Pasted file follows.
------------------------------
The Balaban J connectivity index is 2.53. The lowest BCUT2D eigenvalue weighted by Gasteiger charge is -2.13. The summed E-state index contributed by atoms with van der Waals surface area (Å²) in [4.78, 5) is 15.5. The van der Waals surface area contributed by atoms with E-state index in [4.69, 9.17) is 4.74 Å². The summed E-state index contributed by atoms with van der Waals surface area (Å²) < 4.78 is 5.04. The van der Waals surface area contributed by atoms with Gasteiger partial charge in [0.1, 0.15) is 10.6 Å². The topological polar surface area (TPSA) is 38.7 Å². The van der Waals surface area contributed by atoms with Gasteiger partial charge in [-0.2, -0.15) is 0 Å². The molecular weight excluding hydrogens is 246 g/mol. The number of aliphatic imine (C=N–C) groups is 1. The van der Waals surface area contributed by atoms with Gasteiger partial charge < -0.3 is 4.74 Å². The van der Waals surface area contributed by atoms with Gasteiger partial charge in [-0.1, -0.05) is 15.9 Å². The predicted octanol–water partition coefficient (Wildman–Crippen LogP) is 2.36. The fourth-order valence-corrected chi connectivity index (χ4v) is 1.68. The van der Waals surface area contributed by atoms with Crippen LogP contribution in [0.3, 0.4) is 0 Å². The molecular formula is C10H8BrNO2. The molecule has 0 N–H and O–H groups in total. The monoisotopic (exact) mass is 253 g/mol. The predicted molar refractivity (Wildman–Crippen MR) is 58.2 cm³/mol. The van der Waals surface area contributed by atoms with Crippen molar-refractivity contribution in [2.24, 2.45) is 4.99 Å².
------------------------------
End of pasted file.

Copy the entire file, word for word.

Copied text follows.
The Balaban J connectivity index is 2.53. The lowest BCUT2D eigenvalue weighted by Gasteiger charge is -2.13. The summed E-state index contributed by atoms with van der Waals surface area (Å²) in [4.78, 5) is 15.5. The van der Waals surface area contributed by atoms with E-state index in [4.69, 9.17) is 4.74 Å². The summed E-state index contributed by atoms with van der Waals surface area (Å²) < 4.78 is 5.04. The van der Waals surface area contributed by atoms with Gasteiger partial charge in [0.1, 0.15) is 10.6 Å². The topological polar surface area (TPSA) is 38.7 Å². The van der Waals surface area contributed by atoms with Gasteiger partial charge in [-0.2, -0.15) is 0 Å². The molecular weight excluding hydrogens is 246 g/mol. The number of aliphatic imine (C=N–C) groups is 1. The van der Waals surface area contributed by atoms with Gasteiger partial charge < -0.3 is 4.74 Å². The van der Waals surface area contributed by atoms with Gasteiger partial charge in [-0.1, -0.05) is 15.9 Å². The predicted octanol–water partition coefficient (Wildman–Crippen LogP) is 2.36. The fourth-order valence-corrected chi connectivity index (χ4v) is 1.68. The van der Waals surface area contributed by atoms with Crippen LogP contribution in [0.3, 0.4) is 0 Å². The molecular formula is C10H8BrNO2. The molecule has 0 N–H and O–H groups in total. The monoisotopic (exact) mass is 253 g/mol. The predicted molar refractivity (Wildman–Crippen MR) is 58.2 cm³/mol. The van der Waals surface area contributed by atoms with Crippen molar-refractivity contribution in [2.24, 2.45) is 4.99 Å².